H.E. Carlo Lo Cascio, Italian Ambassador to Serbia

Let’s Go Forward!

During a period when Italy and Serbia are celebrating 140 years of bilateral relations and 10 years since the signing of the Strategic Partnership Agreement, the two countries have many reasons to be proud of their friendship and to be both enthusiastic and ambitious in setting goals for the years ahead. One of them is the much-awaited completion of Serbia’s EU integration, which Italy supports wholeheartedly

This year will be remembered as a time for celebrating the excellent bilateral relations between Italy and Serbia, a record in economic exchange and a magnificent selection of Italian cultural events that Serbian citizens will enjoy in 2019.

However, it will first and foremost be remembered as a year in which both countries discuss how to make cooperation between them even better.

Your Excellency, Serbia and Italy have celebrated 140 years of bilateral relations and you’ve said that the two countries are connected by strong links and a historical friendship. Could you elaborate?

– The occasion is indeed a very special one, because this year we are celebrating not only 140 years since the establishment of diplomatic ties, but also 10 years since the signing of the Strategic Partnership Agreement, which officially marked our commitment to intensify a renewed cooperation under the basis of the common intention to see Serbia moving faster towards the European integration. We are pleased with the “special relationship” between Rome and Belgrade with which we have promoted the relaunching of existing connections in all fields.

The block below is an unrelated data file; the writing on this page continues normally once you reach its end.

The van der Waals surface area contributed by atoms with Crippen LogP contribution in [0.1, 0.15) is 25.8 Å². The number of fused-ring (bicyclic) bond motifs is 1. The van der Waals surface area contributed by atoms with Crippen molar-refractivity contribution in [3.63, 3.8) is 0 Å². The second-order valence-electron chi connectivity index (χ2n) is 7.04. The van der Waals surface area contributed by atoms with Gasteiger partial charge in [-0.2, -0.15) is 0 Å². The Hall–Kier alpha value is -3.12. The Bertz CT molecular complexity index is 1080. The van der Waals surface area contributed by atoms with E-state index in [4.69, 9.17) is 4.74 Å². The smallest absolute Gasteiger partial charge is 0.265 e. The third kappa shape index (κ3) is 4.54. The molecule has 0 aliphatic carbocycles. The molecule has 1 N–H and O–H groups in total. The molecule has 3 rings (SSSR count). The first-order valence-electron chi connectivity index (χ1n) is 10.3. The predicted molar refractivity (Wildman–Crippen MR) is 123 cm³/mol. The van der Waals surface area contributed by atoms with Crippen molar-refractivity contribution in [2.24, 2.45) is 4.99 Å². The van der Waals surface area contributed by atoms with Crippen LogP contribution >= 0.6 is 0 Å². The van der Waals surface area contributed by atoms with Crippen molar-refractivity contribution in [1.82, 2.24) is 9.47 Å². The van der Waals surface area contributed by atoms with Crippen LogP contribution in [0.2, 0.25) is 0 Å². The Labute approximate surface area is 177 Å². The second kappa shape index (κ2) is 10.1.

What do you see as priorities for the years ahead?

– Italy and Serbia enjoy an excellent level of bilateral relations and we are here to continue strengthening this cooperation. We hope that Serbia will continue to progress rapidly on the reform path as it relates to the economy, but also the rule of law and public administration, primarily in the interests of its citizens, but also in the purpose of further accelerating the pace of EU accession negotiations. I see the focus on scientific and technological research, as a very promising sector that is proving to be an innovative field with great potential.

You recently presented the start of a cultural and economic year of Italy in Serbia. What is the selection criteria for the various events?